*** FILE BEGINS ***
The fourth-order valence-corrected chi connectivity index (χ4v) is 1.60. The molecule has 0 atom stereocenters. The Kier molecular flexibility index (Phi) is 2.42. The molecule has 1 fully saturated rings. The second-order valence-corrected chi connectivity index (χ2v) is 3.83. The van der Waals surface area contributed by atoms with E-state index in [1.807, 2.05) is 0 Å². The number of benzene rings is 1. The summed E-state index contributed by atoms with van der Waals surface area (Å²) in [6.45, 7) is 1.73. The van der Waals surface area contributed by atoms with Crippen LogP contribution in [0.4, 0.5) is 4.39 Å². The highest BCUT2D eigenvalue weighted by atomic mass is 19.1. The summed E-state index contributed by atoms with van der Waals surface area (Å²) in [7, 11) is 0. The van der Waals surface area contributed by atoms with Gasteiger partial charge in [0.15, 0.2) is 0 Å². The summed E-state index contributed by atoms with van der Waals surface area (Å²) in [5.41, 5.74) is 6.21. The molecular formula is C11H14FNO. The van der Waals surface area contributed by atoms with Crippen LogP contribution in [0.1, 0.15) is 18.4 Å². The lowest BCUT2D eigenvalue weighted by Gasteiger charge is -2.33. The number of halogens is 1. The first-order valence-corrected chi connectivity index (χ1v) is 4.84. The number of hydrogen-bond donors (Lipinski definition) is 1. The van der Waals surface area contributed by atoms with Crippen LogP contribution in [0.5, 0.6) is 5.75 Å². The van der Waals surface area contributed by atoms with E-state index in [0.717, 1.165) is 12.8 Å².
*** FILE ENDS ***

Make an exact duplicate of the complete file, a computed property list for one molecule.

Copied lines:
The fourth-order valence-corrected chi connectivity index (χ4v) is 1.60. The molecule has 0 atom stereocenters. The Kier molecular flexibility index (Phi) is 2.42. The molecule has 1 fully saturated rings. The second-order valence-corrected chi connectivity index (χ2v) is 3.83. The van der Waals surface area contributed by atoms with E-state index in [1.807, 2.05) is 0 Å². The number of benzene rings is 1. The summed E-state index contributed by atoms with van der Waals surface area (Å²) in [6.45, 7) is 1.73. The van der Waals surface area contributed by atoms with Crippen LogP contribution in [0.4, 0.5) is 4.39 Å². The highest BCUT2D eigenvalue weighted by atomic mass is 19.1. The summed E-state index contributed by atoms with van der Waals surface area (Å²) in [7, 11) is 0. The van der Waals surface area contributed by atoms with Gasteiger partial charge in [0.15, 0.2) is 0 Å². The summed E-state index contributed by atoms with van der Waals surface area (Å²) in [5.41, 5.74) is 6.21. The molecular formula is C11H14FNO. The van der Waals surface area contributed by atoms with Crippen LogP contribution in [0.1, 0.15) is 18.4 Å². The lowest BCUT2D eigenvalue weighted by Gasteiger charge is -2.33. The number of halogens is 1. The first-order valence-corrected chi connectivity index (χ1v) is 4.84. The number of hydrogen-bond donors (Lipinski definition) is 1. The van der Waals surface area contributed by atoms with Crippen LogP contribution in [0.5, 0.6) is 5.75 Å². The van der Waals surface area contributed by atoms with E-state index in [0.717, 1.165) is 12.8 Å².